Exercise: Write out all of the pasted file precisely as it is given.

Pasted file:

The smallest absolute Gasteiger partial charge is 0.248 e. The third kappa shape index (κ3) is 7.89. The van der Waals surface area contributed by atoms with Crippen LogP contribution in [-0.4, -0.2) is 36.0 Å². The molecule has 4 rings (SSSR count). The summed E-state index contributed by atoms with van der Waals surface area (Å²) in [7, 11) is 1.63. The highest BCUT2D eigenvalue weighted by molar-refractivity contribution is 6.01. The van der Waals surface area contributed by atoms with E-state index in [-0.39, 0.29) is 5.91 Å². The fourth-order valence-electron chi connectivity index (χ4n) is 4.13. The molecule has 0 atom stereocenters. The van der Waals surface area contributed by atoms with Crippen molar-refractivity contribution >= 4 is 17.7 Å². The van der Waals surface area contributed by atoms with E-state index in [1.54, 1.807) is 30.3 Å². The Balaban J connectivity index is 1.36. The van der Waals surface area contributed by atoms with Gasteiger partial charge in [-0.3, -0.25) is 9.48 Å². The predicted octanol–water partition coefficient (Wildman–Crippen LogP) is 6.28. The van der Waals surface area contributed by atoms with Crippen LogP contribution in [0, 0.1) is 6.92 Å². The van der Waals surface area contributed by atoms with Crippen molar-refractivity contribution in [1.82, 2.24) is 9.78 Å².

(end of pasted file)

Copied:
The smallest absolute Gasteiger partial charge is 0.248 e. The third kappa shape index (κ3) is 7.89. The van der Waals surface area contributed by atoms with Crippen LogP contribution in [-0.4, -0.2) is 36.0 Å². The molecule has 4 rings (SSSR count). The summed E-state index contributed by atoms with van der Waals surface area (Å²) in [7, 11) is 1.63. The highest BCUT2D eigenvalue weighted by molar-refractivity contribution is 6.01. The van der Waals surface area contributed by atoms with E-state index in [-0.39, 0.29) is 5.91 Å². The fourth-order valence-electron chi connectivity index (χ4n) is 4.13. The molecule has 0 atom stereocenters. The van der Waals surface area contributed by atoms with Crippen molar-refractivity contribution >= 4 is 17.7 Å². The van der Waals surface area contributed by atoms with E-state index in [1.54, 1.807) is 30.3 Å². The Balaban J connectivity index is 1.36. The van der Waals surface area contributed by atoms with Gasteiger partial charge in [-0.3, -0.25) is 9.48 Å². The predicted octanol–water partition coefficient (Wildman–Crippen LogP) is 6.28. The van der Waals surface area contributed by atoms with Crippen LogP contribution in [0, 0.1) is 6.92 Å². The van der Waals surface area contributed by atoms with Crippen molar-refractivity contribution in [1.82, 2.24) is 9.78 Å².